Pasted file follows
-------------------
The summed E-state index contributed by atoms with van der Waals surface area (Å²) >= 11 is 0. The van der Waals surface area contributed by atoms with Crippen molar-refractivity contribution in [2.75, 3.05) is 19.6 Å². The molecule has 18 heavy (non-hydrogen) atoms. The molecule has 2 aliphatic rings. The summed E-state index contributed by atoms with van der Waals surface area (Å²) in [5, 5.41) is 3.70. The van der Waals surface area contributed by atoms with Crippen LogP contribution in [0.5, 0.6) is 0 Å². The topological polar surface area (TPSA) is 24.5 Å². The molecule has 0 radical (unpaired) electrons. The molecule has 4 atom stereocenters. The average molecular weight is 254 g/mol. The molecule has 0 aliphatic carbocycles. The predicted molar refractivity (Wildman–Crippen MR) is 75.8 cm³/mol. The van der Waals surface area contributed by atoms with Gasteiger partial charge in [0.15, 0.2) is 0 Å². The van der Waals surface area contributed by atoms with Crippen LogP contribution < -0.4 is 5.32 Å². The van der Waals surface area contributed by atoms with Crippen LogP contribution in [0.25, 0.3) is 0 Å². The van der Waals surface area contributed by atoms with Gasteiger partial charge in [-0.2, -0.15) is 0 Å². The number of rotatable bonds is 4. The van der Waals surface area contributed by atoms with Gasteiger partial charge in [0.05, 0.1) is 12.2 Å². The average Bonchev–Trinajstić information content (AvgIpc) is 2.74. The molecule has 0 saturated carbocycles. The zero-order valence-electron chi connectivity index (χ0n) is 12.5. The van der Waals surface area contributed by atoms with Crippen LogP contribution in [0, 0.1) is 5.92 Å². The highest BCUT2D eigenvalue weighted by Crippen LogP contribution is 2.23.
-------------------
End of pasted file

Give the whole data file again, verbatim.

The summed E-state index contributed by atoms with van der Waals surface area (Å²) >= 11 is 0. The van der Waals surface area contributed by atoms with Crippen molar-refractivity contribution in [2.75, 3.05) is 19.6 Å². The molecule has 18 heavy (non-hydrogen) atoms. The molecule has 2 aliphatic rings. The summed E-state index contributed by atoms with van der Waals surface area (Å²) in [5, 5.41) is 3.70. The van der Waals surface area contributed by atoms with Crippen LogP contribution in [0.5, 0.6) is 0 Å². The topological polar surface area (TPSA) is 24.5 Å². The molecule has 0 radical (unpaired) electrons. The molecule has 4 atom stereocenters. The average molecular weight is 254 g/mol. The molecule has 0 aliphatic carbocycles. The predicted molar refractivity (Wildman–Crippen MR) is 75.8 cm³/mol. The van der Waals surface area contributed by atoms with Gasteiger partial charge in [0.15, 0.2) is 0 Å². The van der Waals surface area contributed by atoms with Crippen LogP contribution < -0.4 is 5.32 Å². The van der Waals surface area contributed by atoms with Crippen LogP contribution in [0.25, 0.3) is 0 Å². The van der Waals surface area contributed by atoms with Gasteiger partial charge in [-0.2, -0.15) is 0 Å². The number of rotatable bonds is 4. The van der Waals surface area contributed by atoms with Gasteiger partial charge in [0.05, 0.1) is 12.2 Å². The average Bonchev–Trinajstić information content (AvgIpc) is 2.74. The molecule has 0 saturated carbocycles. The zero-order valence-electron chi connectivity index (χ0n) is 12.5. The van der Waals surface area contributed by atoms with Crippen LogP contribution in [0, 0.1) is 5.92 Å². The highest BCUT2D eigenvalue weighted by Crippen LogP contribution is 2.23.